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Indytraveler83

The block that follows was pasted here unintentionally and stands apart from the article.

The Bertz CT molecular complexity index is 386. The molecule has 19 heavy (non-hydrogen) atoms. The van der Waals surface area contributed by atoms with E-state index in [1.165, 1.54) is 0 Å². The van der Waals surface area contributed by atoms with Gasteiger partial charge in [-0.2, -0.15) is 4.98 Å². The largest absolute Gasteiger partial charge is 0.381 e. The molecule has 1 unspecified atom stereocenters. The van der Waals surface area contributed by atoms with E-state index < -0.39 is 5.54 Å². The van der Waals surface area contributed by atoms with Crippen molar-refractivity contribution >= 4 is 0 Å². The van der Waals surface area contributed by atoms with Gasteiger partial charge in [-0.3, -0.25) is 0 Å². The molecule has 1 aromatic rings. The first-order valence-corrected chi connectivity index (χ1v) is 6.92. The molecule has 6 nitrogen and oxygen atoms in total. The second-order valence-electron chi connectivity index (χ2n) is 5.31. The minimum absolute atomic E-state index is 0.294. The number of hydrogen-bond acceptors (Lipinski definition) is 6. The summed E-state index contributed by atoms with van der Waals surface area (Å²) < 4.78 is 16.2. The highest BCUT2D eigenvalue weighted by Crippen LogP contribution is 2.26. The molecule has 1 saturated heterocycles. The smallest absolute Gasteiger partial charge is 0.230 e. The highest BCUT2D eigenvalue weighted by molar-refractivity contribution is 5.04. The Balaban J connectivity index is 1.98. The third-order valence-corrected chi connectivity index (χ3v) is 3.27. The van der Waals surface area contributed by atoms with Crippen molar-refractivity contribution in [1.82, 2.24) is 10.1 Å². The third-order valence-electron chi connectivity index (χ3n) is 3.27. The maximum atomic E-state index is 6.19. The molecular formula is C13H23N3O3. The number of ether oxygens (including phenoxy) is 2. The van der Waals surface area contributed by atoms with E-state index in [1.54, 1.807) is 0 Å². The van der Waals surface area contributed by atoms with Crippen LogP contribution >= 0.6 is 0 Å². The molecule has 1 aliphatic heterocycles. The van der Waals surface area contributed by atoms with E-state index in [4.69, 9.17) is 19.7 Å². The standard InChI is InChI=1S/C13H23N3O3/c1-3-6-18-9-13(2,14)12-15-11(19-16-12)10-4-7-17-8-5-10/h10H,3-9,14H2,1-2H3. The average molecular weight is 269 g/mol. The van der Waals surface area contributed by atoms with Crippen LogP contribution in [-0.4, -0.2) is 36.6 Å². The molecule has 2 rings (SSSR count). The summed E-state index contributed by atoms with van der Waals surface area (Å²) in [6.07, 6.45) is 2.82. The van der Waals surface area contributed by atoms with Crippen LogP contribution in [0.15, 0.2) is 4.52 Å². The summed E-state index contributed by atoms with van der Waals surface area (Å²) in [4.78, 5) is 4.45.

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  1. Sorry, this is actually from the year prior. It’s advertised as creol (I think) tiger shrimp. But it’s actually just normal tiny shrimp swimming in a sauce that smells a lot like curry, with a ball of sticky rice in the center of it, unseasoned. It is the single worst thing I’ve ever had, and the only MDR dish I’ve ever sent back.